Grant then transitioned back to an operational role within the company, overseeing 40 Ruby Tuesday restaurants — then ultimately all Ruby Tuesday locations.

“It took me nine years to go from waitress to COO of the company,” Grant recalls. “It was during a really massive growth phase; we were opening 50, 60 restaurants a year. It was intense — but it was [an] amazing experience learning how to run a public company.”

After 21 years with the corporation, Kimberly Grant stepped into the CEO role at ThinkFoodGroup. The move from a nationwide chain to an organization that encompassed nine upscale, high-volume restaurants located in gateway cities like Miami, Los Angeles and Las Vegas was an adjustment, Grant admits — which helped further expand her skill set.

“At Ruby’s, I had the legal department, the benefits department, but at TFG, I was the legal department,” she says. “It was such a small company [that] I was the benefits department. So I learned not just what needed to be done at those levels, but what to do — how to negotiate a strategic transaction, how to run a trademark program, things like that. It was a great time in my executive career for learning and growing.”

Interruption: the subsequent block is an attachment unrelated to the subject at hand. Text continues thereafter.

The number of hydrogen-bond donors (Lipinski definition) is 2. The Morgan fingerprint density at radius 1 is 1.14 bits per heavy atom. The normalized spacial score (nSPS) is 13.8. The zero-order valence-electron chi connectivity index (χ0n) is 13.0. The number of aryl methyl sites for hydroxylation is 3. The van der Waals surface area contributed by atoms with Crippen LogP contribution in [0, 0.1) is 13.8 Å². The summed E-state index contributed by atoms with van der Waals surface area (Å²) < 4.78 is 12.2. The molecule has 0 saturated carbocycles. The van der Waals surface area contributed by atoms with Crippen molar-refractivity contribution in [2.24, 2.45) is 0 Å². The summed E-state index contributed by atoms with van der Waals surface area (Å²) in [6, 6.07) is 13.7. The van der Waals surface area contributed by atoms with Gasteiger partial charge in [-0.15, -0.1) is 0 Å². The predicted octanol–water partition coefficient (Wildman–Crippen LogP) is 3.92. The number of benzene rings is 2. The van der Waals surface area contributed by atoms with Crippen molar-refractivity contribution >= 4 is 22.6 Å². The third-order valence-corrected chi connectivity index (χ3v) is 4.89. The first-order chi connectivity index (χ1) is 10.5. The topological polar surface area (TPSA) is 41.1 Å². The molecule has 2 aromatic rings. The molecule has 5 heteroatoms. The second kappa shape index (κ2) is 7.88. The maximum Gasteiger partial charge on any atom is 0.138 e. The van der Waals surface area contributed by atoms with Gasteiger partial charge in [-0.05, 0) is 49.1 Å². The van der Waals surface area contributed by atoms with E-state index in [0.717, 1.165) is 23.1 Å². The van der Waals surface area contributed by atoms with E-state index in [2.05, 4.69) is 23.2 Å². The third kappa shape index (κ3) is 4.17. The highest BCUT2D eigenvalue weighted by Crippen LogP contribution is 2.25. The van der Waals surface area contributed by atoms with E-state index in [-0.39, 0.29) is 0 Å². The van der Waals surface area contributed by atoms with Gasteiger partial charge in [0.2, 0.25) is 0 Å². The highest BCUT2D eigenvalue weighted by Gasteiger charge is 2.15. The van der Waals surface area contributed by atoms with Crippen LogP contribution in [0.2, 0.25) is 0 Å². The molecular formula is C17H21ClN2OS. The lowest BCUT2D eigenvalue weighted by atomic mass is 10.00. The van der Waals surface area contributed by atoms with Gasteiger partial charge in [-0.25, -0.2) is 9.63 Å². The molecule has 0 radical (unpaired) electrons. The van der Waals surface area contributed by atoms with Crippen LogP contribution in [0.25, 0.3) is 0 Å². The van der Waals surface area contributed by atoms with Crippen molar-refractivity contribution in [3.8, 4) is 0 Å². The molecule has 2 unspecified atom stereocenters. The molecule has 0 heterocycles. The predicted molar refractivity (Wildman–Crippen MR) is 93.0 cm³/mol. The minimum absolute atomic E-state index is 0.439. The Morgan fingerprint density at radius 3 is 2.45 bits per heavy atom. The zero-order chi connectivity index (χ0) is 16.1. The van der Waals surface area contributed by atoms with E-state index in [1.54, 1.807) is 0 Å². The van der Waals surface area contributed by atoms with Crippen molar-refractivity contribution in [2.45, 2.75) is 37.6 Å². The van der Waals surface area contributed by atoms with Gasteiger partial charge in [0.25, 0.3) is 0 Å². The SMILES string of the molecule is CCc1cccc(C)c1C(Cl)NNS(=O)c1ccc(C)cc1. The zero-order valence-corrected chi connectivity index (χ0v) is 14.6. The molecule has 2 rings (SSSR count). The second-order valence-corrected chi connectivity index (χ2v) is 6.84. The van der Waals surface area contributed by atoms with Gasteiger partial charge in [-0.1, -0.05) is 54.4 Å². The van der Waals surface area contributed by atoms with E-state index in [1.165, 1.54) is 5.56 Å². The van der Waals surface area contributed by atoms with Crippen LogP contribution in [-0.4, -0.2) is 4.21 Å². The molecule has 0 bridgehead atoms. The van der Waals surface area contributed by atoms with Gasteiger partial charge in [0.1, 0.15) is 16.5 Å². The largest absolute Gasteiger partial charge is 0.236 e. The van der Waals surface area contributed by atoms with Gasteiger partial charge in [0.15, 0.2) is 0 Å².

Kimberly Grant’s Formula for Success

In Grant’s various hospitality sector roles, and her work advising emerging companies such as the inKind app and indoor golf technology-enabled venue Five Iron Golf, she’s found being flexible and entrepreneurial — yet having some defined goals in place — can be beneficial for an organization.

“You have to have a plan that is adaptable,” she says. “[But] if you’re not hitting your key milestones, that would cause you to be reflective and say, ‘Should we change how we’re doing things? Should we tweak this?’ You can be flexible but have clear goals — and have moments where if you’re not seeming to be on track, you really are looking within yourself to see what needs to change.”

Grant adds that the executive and corporate governance knowledge she’s gained throughout her career has proved helpful when managing large-scale transitions.